10. The FREE Ebook "The Ultimate Guidebook to Learning Mandarin Chinese" is out. Advice from 10 Chinese language learners on how to learn Mandarin. Not surprisingly, there is no magic way to learn Chinese "within a few months" (Benny Lewis is one of the authors though) but how you learn it makes a big difference on how fast you get to fluency. From how to tackle tones, learn Grammar to immersion advice and tips on how to have fun while learning the language, it gives you first hand experiences from people who actually did. It is most suitable for beginners to beginner-intermediate level students who want to start learning Chinese faster. The Ebook has so far been very well reviewed on the internet, but if anyone feels like writing on their experiences/thoughts on the Ebook on here too that would most welcome.
  11. nciku.com has effectively been shut down and been replaced with a rather useless line dictionary. Great shame, that was the best online English/Chinese dictionary around.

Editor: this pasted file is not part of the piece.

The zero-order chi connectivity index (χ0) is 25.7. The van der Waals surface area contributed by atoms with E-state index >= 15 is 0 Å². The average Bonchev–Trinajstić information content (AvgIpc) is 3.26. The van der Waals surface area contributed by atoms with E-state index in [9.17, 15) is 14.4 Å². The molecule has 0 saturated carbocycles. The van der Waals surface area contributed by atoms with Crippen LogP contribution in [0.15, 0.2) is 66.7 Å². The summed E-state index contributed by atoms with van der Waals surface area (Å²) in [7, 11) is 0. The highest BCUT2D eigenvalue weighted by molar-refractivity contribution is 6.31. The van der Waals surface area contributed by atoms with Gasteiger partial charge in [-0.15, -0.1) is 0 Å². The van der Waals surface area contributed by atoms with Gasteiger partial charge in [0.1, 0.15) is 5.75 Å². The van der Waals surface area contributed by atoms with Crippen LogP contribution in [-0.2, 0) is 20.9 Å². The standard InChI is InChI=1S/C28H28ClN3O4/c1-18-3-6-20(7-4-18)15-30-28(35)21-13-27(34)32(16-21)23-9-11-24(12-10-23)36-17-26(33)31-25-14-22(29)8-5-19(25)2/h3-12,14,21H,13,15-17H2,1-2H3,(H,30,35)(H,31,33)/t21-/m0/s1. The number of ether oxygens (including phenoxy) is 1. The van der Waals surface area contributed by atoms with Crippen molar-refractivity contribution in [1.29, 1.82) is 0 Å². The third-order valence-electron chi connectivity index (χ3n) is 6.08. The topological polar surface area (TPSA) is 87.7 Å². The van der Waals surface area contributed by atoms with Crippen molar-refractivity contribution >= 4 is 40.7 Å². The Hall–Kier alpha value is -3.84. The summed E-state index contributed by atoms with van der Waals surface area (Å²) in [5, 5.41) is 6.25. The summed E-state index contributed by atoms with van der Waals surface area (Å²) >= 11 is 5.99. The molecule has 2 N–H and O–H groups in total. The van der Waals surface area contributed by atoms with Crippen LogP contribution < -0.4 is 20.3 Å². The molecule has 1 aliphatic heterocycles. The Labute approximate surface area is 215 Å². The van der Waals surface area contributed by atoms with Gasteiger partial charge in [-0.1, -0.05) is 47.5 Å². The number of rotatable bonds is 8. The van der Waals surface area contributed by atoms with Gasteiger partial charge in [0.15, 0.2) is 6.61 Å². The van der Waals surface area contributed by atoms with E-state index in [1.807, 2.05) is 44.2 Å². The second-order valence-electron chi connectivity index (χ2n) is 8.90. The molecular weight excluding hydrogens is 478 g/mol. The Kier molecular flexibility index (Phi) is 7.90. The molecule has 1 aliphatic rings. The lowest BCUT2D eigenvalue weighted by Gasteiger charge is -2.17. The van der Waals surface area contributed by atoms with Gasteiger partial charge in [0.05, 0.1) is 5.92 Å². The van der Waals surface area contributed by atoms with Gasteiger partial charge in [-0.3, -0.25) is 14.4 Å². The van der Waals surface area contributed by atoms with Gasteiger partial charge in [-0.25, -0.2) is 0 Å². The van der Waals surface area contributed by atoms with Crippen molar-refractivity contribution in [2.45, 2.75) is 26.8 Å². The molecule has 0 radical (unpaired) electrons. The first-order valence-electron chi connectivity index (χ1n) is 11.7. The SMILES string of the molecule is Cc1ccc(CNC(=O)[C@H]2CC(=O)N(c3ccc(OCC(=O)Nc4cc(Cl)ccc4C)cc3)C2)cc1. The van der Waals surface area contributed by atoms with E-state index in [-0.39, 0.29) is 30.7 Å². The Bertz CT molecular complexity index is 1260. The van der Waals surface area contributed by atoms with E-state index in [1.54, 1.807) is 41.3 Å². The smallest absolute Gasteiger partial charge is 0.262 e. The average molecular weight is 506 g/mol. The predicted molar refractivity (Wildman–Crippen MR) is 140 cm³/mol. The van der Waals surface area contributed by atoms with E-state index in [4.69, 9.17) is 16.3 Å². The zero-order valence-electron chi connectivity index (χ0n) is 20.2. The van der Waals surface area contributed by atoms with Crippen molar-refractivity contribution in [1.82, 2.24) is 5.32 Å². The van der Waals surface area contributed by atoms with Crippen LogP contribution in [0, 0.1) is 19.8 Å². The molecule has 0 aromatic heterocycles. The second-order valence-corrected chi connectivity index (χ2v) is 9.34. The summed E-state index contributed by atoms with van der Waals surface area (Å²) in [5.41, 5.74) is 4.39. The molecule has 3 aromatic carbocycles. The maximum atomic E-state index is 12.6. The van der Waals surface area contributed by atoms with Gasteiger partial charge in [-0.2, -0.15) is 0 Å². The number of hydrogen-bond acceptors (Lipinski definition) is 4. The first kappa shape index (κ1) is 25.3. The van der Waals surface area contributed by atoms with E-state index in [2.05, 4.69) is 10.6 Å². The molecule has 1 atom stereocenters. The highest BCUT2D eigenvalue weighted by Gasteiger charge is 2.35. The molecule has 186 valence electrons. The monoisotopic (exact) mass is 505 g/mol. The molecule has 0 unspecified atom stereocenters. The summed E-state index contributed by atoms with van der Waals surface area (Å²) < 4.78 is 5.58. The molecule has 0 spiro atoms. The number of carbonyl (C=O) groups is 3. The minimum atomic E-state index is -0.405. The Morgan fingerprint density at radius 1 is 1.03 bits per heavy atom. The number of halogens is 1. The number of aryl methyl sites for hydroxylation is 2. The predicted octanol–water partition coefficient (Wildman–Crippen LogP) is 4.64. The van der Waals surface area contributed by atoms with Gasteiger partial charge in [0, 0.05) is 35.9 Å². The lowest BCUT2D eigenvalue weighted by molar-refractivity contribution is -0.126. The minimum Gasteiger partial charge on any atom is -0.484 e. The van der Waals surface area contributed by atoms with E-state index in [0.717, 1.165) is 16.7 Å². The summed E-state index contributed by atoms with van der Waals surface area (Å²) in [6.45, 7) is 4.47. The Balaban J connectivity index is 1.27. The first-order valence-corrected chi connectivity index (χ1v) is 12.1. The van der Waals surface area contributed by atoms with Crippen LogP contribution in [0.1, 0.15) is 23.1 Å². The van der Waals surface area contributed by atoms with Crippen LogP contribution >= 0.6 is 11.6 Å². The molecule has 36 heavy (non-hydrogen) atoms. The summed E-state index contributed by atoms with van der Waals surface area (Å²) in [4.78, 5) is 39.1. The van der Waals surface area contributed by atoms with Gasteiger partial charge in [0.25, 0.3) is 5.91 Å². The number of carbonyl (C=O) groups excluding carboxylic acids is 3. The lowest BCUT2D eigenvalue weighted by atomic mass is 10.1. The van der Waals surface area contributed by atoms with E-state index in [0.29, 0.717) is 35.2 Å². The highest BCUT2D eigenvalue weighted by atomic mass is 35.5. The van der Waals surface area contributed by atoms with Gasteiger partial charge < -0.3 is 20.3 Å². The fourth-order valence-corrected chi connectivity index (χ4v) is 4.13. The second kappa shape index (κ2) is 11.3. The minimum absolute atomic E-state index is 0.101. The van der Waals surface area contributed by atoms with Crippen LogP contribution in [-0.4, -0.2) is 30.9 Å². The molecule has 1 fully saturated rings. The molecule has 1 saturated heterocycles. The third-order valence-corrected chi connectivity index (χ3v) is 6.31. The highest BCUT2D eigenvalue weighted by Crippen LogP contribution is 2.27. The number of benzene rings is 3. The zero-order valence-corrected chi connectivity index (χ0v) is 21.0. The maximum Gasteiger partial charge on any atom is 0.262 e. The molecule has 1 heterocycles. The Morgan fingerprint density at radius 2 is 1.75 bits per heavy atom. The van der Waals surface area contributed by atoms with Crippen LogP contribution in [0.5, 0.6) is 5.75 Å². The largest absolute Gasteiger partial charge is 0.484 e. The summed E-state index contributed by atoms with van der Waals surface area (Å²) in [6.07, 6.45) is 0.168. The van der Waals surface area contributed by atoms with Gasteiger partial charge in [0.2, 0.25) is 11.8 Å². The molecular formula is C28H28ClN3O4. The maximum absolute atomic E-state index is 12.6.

12. That table has some serious errors. The very first one being that it is not possible to judge a language as hard or easy unless you are talking about people with the same native language and similar knowledge of other languages. For a Japanese person, Chinese scrips is very easy while it would be very hard for a European to learn, for a Russian speaker, Polish is not so hard, whereas an Italian might find it very difficult etc. I find it a bit sad how we all like to look at graphs and pictures and believe them just because they are pretty and easy to understand. It seriously distorts reality....
  13. Clearly Arabic for me. I probably would have said Chinese before I learned it, but I find once you start to understand a language it becomes something technical instead of just pure art and so looses a bit of it's beauty. I love looking at Arabic Script